Walled Gardens and Network Effects
This article appeared as my column for Connect Magazine in November 2004.
"Walled garden" is the term that industry uses for online communities that capture users inside a Web that is anything but world-wide. The services inside the walled garden are the ones the service provider chooses and they almost always involve increased revenue for the service provider. When I was at Excite@Home, we had a project to build set-top boxes for our cable partners that included a cable modem, but kept subscribers who didn't sign on for broadband services inside a walled garden of for-pay services. The idea of walled gardens is far from dead. You live with them everyday on your cell phone. I hardly ever use the network services on my ATT cell phone because it's all about shoving ringtones and wallpaper down my throat rather than letting me easily get to the information that I need.
In the Sept 16 issue of the Gillmor Gang (see www.gillmorgang.com), Ray Ozzie, of Notes and Groove fame, talks about how hard it is to create collaborative environments for portable devices. As noted by Ozzie, the operating systems on portable devices are too fractured and the interactions too limited to support network effects. By network effects, Ozzie is referring to the phenomenon that we frequently notice with social systems where the network of users grows geometrically because of user interaction. The applications being built for mobile devices are mostly used for personal productivity, not collaboration. The problem is that each mobile provider is trying to capture customers and create lock-in for their network instead of maximizing utility for users.
In a similar vein, one of my biggest complaints about broadband providers is that they put their users in walled gardens, of sorts. These are not the same closed off containers created by the mobile phone companies, but rather gardens with one-way glass. You can get anything you like, but you'd better not want to produce any content yourself. Comcast's view of the world is that they produce services and you consume them-and of course, you're also responsible for sending them a bag of money every month. They're not alone, DSL and Wi-Fi networks use the same strategy. The world would be richer without these artificial boundaries and restrictions. Blogging is proof that people want personalized, two-way experience on the net.
Sometimes I wonder how the Web even came to be. I think its because the Web happened in an academic environment that was not just unappreciative of commercial applications, but largely hostile to such use. By the time the Web had become a household name, it was too large to recast. When you think about how the natural tendency of business is to create sugar-coated, weak imitations of real networked environments, you realize what an amazing place the Web is. It's not that companies haven't tried to take over the Web and turn it into their own private venue, but it just hasn't worked.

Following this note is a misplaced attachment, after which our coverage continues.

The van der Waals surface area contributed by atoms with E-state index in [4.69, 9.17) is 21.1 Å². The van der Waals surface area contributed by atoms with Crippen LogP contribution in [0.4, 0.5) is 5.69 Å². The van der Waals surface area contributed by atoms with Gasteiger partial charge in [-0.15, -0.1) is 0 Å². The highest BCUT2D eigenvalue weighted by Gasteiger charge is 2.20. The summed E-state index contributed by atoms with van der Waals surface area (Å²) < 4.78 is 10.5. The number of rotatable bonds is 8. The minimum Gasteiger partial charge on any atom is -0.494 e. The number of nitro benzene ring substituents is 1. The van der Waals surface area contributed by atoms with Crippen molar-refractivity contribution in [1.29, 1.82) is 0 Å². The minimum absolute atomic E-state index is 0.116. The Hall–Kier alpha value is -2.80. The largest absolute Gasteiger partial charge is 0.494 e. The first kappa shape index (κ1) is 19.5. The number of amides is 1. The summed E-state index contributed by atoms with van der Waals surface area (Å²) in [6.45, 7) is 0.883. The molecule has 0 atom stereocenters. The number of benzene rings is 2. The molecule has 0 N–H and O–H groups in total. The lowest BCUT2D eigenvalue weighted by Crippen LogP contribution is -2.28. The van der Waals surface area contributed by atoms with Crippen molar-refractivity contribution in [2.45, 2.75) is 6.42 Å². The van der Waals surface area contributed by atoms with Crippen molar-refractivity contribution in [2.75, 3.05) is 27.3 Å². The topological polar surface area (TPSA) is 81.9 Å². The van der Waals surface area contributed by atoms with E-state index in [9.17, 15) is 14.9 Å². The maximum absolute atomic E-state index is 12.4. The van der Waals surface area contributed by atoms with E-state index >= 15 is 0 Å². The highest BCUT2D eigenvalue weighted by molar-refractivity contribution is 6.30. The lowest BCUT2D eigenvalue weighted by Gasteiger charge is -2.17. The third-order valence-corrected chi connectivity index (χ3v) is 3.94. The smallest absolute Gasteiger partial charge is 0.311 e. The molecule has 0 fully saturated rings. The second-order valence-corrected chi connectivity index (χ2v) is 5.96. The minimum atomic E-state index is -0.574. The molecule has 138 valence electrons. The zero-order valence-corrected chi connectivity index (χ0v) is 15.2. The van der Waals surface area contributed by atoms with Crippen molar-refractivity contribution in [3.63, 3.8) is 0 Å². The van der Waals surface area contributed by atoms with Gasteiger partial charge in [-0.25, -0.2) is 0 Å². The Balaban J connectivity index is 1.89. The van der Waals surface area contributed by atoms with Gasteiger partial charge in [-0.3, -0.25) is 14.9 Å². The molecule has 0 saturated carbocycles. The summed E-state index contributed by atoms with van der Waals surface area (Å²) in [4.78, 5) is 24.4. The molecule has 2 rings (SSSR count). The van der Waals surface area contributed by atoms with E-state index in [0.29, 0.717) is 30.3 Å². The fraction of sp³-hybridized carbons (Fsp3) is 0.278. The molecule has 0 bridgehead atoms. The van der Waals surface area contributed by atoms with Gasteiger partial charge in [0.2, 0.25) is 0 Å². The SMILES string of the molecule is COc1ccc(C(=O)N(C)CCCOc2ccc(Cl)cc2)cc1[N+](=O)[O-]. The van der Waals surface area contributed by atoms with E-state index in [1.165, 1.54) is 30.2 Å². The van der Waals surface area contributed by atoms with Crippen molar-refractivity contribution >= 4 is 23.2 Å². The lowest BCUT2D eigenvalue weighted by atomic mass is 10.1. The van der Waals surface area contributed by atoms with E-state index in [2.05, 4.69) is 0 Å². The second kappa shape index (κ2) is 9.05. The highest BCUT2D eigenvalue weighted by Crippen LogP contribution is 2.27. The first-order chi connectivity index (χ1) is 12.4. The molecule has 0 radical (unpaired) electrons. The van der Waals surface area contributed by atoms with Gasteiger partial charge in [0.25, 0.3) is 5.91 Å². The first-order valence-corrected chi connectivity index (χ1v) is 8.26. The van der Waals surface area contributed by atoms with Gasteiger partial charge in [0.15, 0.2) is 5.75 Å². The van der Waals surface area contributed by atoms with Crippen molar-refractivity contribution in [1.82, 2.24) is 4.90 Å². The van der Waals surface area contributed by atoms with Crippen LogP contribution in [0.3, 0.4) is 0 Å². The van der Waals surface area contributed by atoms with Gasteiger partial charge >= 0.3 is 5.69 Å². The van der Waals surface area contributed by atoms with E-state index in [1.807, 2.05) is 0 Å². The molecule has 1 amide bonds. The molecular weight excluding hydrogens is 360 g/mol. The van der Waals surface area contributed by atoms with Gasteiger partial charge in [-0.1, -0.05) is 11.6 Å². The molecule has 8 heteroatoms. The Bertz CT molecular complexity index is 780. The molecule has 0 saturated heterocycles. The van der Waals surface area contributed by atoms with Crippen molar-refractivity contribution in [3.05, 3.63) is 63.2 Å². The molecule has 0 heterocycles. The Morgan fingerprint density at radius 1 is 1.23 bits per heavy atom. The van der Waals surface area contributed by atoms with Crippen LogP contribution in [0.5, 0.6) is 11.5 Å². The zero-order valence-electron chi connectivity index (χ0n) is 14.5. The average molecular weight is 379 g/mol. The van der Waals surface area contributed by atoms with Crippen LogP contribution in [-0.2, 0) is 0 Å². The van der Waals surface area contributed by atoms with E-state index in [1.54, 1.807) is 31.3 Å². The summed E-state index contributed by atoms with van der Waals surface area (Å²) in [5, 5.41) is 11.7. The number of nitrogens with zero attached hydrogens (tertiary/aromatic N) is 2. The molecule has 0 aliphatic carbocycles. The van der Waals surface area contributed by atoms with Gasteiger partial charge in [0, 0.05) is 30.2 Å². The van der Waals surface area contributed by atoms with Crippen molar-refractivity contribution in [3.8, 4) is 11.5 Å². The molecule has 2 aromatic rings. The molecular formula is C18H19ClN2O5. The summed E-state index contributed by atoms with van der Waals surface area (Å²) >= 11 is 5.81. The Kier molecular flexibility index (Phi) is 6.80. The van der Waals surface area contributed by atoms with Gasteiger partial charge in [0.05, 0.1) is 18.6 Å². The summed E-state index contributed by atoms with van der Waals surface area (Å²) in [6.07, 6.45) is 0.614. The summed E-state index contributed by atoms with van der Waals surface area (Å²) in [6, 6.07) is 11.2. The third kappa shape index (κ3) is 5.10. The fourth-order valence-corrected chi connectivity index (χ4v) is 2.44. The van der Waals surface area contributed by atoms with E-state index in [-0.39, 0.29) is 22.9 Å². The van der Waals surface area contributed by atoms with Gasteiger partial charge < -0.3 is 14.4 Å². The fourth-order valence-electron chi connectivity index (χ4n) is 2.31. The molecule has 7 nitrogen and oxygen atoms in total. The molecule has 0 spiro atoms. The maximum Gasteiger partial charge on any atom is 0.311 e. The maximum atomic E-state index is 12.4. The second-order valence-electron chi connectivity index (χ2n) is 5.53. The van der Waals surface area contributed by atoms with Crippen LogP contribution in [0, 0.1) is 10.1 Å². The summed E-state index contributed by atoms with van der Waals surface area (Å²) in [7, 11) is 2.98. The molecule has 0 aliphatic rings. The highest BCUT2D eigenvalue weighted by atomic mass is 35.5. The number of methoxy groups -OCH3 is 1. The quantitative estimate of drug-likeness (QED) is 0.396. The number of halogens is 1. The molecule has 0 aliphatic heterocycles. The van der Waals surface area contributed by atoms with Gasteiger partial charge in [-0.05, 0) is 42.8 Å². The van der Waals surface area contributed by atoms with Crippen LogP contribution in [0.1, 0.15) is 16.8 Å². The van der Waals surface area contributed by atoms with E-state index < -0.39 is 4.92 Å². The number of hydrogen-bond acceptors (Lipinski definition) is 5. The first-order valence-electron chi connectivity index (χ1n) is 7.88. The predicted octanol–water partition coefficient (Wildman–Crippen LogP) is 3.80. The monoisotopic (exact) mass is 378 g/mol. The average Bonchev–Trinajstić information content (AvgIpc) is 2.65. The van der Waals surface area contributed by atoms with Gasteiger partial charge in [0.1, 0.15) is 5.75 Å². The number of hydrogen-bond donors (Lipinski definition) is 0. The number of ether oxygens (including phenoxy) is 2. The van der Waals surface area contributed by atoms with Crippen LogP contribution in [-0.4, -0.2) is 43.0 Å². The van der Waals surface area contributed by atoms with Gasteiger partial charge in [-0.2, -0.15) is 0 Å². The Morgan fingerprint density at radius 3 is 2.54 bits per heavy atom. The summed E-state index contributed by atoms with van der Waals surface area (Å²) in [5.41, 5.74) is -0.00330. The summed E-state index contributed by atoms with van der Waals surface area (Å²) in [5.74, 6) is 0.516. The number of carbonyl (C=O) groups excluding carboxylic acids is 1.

I think businesses have to be extremely careful to preserve the environments where network effect flourish. They're too easy to kill. There may be too much altruism required in many cases. My primary reason for supporting UTOPIA and other community broadband plays is that the critics are simply wrong: left alone, private industry will not build the kind of networks that we need-the kind where network effects can exist.
The same is patently true in mobile networks. The possibilities are so much greater than what we're getting right now. I'm not advocating government intervention-the FCC would likely do more harm than good-but I know what we've got now simply isn't all that we need. I have hope that the mobile world will fix itself as infrastructure costs come down, so long as the FCC provides access to the airwaves. WiMax could, for example, help solve this problem as long as it can use bandwidth outside the 2.4 and 5 GHz bands. Otherwise, its just crowding in with wireless phones, Wi-Fi, and microwave ovens.
UTOPIA gives Utahns hope of having a truly open broadband experience. With luck, we'll eventually get the mobile network we deserve.
Phillip J. Windley is an Associate Professor of Computer Science at BYU. He is the former CIO for Utah and writes a daily blog at www.windley.com. Contact him at email@example.com.
Last Modified: Friday, 31-Dec-2004 16:27:08 MST